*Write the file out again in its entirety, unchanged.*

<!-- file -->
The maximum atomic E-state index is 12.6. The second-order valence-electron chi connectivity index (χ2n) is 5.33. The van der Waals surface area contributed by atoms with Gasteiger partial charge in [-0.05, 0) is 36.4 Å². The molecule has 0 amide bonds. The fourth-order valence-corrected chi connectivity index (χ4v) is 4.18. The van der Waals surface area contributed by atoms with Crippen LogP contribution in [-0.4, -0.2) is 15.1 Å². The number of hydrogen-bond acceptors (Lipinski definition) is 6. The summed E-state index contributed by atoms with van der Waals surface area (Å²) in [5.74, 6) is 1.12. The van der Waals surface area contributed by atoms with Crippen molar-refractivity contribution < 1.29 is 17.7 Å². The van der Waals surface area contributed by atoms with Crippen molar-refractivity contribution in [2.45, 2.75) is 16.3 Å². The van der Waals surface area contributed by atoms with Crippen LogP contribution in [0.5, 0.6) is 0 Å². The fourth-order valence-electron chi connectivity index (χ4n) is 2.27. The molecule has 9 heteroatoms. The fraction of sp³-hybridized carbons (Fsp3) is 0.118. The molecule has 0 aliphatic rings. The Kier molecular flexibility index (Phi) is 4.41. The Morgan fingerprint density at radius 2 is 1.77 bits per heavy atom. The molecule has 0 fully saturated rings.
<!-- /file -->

The maximum atomic E-state index is 12.6. The second-order valence-electron chi connectivity index (χ2n) is 5.33. The van der Waals surface area contributed by atoms with Gasteiger partial charge in [-0.05, 0) is 36.4 Å². The molecule has 0 amide bonds. The fourth-order valence-corrected chi connectivity index (χ4v) is 4.18. The van der Waals surface area contributed by atoms with Crippen LogP contribution in [-0.4, -0.2) is 15.1 Å². The number of hydrogen-bond acceptors (Lipinski definition) is 6. The summed E-state index contributed by atoms with van der Waals surface area (Å²) in [5.74, 6) is 1.12. The van der Waals surface area contributed by atoms with Crippen molar-refractivity contribution < 1.29 is 17.7 Å². The van der Waals surface area contributed by atoms with Crippen molar-refractivity contribution in [2.45, 2.75) is 16.3 Å². The van der Waals surface area contributed by atoms with Crippen LogP contribution in [0.5, 0.6) is 0 Å². The fourth-order valence-electron chi connectivity index (χ4n) is 2.27. The molecule has 9 heteroatoms. The fraction of sp³-hybridized carbons (Fsp3) is 0.118. The molecule has 0 aliphatic rings. The Kier molecular flexibility index (Phi) is 4.41. The Morgan fingerprint density at radius 2 is 1.77 bits per heavy atom. The molecule has 0 fully saturated rings.